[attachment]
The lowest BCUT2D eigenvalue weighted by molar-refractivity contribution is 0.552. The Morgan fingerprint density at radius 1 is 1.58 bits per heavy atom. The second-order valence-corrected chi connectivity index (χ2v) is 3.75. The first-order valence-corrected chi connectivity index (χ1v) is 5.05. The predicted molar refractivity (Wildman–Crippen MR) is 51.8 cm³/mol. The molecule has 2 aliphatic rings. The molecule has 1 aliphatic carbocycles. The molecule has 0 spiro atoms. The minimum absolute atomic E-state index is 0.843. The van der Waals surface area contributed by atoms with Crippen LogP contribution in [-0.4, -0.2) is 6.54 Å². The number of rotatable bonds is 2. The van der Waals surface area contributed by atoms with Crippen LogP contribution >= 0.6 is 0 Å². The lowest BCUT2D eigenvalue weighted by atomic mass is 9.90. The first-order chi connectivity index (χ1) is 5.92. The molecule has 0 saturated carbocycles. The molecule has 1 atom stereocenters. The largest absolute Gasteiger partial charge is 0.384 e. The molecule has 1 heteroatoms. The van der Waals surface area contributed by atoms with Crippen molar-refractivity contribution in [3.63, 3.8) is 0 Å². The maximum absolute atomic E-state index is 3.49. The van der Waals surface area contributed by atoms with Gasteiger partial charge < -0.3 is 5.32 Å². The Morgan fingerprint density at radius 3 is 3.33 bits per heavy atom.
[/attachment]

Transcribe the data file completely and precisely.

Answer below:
The lowest BCUT2D eigenvalue weighted by molar-refractivity contribution is 0.552. The Morgan fingerprint density at radius 1 is 1.58 bits per heavy atom. The second-order valence-corrected chi connectivity index (χ2v) is 3.75. The first-order valence-corrected chi connectivity index (χ1v) is 5.05. The predicted molar refractivity (Wildman–Crippen MR) is 51.8 cm³/mol. The molecule has 2 aliphatic rings. The molecule has 1 aliphatic carbocycles. The molecule has 0 spiro atoms. The minimum absolute atomic E-state index is 0.843. The van der Waals surface area contributed by atoms with Crippen LogP contribution in [-0.4, -0.2) is 6.54 Å². The number of rotatable bonds is 2. The van der Waals surface area contributed by atoms with Crippen LogP contribution >= 0.6 is 0 Å². The lowest BCUT2D eigenvalue weighted by atomic mass is 9.90. The first-order chi connectivity index (χ1) is 5.92. The molecule has 0 saturated carbocycles. The molecule has 1 atom stereocenters. The largest absolute Gasteiger partial charge is 0.384 e. The molecule has 1 heteroatoms. The van der Waals surface area contributed by atoms with Crippen molar-refractivity contribution in [3.63, 3.8) is 0 Å². The maximum absolute atomic E-state index is 3.49. The van der Waals surface area contributed by atoms with Gasteiger partial charge < -0.3 is 5.32 Å². The Morgan fingerprint density at radius 3 is 3.33 bits per heavy atom.